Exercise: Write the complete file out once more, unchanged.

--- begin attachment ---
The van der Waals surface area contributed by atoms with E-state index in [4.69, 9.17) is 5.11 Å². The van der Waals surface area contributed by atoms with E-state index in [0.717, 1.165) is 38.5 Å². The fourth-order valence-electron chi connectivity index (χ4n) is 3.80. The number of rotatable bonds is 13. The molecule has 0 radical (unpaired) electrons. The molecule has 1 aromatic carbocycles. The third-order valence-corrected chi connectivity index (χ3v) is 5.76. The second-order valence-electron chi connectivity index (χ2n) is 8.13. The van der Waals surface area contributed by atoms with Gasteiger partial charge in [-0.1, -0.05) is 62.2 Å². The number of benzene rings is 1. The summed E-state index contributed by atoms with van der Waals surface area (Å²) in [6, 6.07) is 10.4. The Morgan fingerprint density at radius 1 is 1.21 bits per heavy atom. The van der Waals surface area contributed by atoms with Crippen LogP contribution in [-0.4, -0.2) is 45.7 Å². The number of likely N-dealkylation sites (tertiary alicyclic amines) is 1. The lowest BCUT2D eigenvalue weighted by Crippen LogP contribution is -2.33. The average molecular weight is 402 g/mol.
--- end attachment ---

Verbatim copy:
The van der Waals surface area contributed by atoms with E-state index in [4.69, 9.17) is 5.11 Å². The van der Waals surface area contributed by atoms with E-state index in [0.717, 1.165) is 38.5 Å². The fourth-order valence-electron chi connectivity index (χ4n) is 3.80. The number of rotatable bonds is 13. The molecule has 0 radical (unpaired) electrons. The molecule has 1 aromatic carbocycles. The third-order valence-corrected chi connectivity index (χ3v) is 5.76. The second-order valence-electron chi connectivity index (χ2n) is 8.13. The van der Waals surface area contributed by atoms with Gasteiger partial charge in [-0.1, -0.05) is 62.2 Å². The number of benzene rings is 1. The summed E-state index contributed by atoms with van der Waals surface area (Å²) in [6, 6.07) is 10.4. The Morgan fingerprint density at radius 1 is 1.21 bits per heavy atom. The van der Waals surface area contributed by atoms with Crippen LogP contribution in [-0.4, -0.2) is 45.7 Å². The number of likely N-dealkylation sites (tertiary alicyclic amines) is 1. The lowest BCUT2D eigenvalue weighted by Crippen LogP contribution is -2.33. The average molecular weight is 402 g/mol.